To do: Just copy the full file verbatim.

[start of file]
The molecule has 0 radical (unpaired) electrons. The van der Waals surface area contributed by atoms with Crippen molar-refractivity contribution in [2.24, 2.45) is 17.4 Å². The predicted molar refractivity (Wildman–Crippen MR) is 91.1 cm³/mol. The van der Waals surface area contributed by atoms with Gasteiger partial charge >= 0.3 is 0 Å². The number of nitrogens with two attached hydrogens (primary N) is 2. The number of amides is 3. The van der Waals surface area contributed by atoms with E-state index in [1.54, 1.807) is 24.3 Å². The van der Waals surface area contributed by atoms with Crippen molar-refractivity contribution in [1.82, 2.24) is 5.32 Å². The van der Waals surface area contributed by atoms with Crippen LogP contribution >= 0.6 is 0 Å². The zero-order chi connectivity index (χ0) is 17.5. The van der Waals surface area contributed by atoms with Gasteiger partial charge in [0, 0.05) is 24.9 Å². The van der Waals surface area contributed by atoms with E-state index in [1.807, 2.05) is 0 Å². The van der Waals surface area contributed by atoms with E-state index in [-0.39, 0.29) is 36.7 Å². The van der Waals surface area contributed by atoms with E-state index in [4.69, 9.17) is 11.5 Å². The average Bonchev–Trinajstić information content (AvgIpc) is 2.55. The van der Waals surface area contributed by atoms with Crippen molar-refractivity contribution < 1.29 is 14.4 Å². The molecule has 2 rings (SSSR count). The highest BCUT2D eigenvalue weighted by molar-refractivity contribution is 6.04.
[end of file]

The molecule has 0 radical (unpaired) electrons. The van der Waals surface area contributed by atoms with Crippen molar-refractivity contribution in [2.24, 2.45) is 17.4 Å². The predicted molar refractivity (Wildman–Crippen MR) is 91.1 cm³/mol. The van der Waals surface area contributed by atoms with Gasteiger partial charge >= 0.3 is 0 Å². The number of nitrogens with two attached hydrogens (primary N) is 2. The number of amides is 3. The van der Waals surface area contributed by atoms with E-state index in [1.54, 1.807) is 24.3 Å². The van der Waals surface area contributed by atoms with Crippen molar-refractivity contribution in [1.82, 2.24) is 5.32 Å². The van der Waals surface area contributed by atoms with Crippen LogP contribution >= 0.6 is 0 Å². The zero-order chi connectivity index (χ0) is 17.5. The van der Waals surface area contributed by atoms with Gasteiger partial charge in [0, 0.05) is 24.9 Å². The van der Waals surface area contributed by atoms with E-state index in [1.807, 2.05) is 0 Å². The van der Waals surface area contributed by atoms with E-state index in [-0.39, 0.29) is 36.7 Å². The van der Waals surface area contributed by atoms with E-state index in [4.69, 9.17) is 11.5 Å². The average Bonchev–Trinajstić information content (AvgIpc) is 2.55. The van der Waals surface area contributed by atoms with Crippen molar-refractivity contribution < 1.29 is 14.4 Å². The molecule has 2 rings (SSSR count). The highest BCUT2D eigenvalue weighted by molar-refractivity contribution is 6.04.